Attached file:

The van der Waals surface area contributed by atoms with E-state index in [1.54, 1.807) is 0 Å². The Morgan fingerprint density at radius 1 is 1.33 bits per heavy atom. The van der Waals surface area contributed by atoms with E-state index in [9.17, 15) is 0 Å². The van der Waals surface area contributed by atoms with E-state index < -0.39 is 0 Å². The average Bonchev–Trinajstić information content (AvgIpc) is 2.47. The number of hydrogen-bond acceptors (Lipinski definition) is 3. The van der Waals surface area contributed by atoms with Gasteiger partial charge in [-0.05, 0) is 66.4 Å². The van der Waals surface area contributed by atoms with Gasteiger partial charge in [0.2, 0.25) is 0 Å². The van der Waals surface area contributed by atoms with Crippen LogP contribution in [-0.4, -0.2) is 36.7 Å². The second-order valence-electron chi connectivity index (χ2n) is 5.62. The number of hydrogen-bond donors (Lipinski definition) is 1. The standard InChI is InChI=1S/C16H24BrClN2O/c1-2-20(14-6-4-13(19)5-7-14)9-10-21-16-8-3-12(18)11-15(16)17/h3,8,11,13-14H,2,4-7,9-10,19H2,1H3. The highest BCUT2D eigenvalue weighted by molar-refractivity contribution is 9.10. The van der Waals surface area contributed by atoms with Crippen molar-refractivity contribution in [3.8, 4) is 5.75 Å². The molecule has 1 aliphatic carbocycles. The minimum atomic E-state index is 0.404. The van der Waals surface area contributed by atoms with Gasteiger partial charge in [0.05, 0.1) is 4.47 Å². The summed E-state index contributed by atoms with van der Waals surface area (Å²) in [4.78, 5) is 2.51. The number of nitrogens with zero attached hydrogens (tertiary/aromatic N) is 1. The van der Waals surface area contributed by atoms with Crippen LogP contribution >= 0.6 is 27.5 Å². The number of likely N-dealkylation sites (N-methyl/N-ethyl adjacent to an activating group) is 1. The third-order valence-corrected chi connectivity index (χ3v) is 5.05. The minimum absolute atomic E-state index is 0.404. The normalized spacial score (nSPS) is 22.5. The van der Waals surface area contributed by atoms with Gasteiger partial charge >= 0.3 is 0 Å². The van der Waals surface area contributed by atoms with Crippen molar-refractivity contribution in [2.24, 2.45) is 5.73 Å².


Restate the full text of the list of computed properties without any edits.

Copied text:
The van der Waals surface area contributed by atoms with E-state index in [1.54, 1.807) is 0 Å². The Morgan fingerprint density at radius 1 is 1.33 bits per heavy atom. The van der Waals surface area contributed by atoms with E-state index in [9.17, 15) is 0 Å². The van der Waals surface area contributed by atoms with E-state index < -0.39 is 0 Å². The average Bonchev–Trinajstić information content (AvgIpc) is 2.47. The number of hydrogen-bond acceptors (Lipinski definition) is 3. The van der Waals surface area contributed by atoms with Gasteiger partial charge in [-0.05, 0) is 66.4 Å². The van der Waals surface area contributed by atoms with Gasteiger partial charge in [0.2, 0.25) is 0 Å². The van der Waals surface area contributed by atoms with Crippen LogP contribution in [-0.4, -0.2) is 36.7 Å². The second-order valence-electron chi connectivity index (χ2n) is 5.62. The number of hydrogen-bond donors (Lipinski definition) is 1. The standard InChI is InChI=1S/C16H24BrClN2O/c1-2-20(14-6-4-13(19)5-7-14)9-10-21-16-8-3-12(18)11-15(16)17/h3,8,11,13-14H,2,4-7,9-10,19H2,1H3. The highest BCUT2D eigenvalue weighted by molar-refractivity contribution is 9.10. The van der Waals surface area contributed by atoms with Crippen molar-refractivity contribution in [3.8, 4) is 5.75 Å². The molecule has 1 aliphatic carbocycles. The minimum atomic E-state index is 0.404. The van der Waals surface area contributed by atoms with Gasteiger partial charge in [0.05, 0.1) is 4.47 Å². The summed E-state index contributed by atoms with van der Waals surface area (Å²) in [4.78, 5) is 2.51. The number of nitrogens with zero attached hydrogens (tertiary/aromatic N) is 1. The van der Waals surface area contributed by atoms with Crippen LogP contribution >= 0.6 is 27.5 Å². The number of likely N-dealkylation sites (N-methyl/N-ethyl adjacent to an activating group) is 1. The third-order valence-corrected chi connectivity index (χ3v) is 5.05. The minimum absolute atomic E-state index is 0.404. The normalized spacial score (nSPS) is 22.5. The van der Waals surface area contributed by atoms with Gasteiger partial charge >= 0.3 is 0 Å². The van der Waals surface area contributed by atoms with Crippen molar-refractivity contribution in [2.24, 2.45) is 5.73 Å².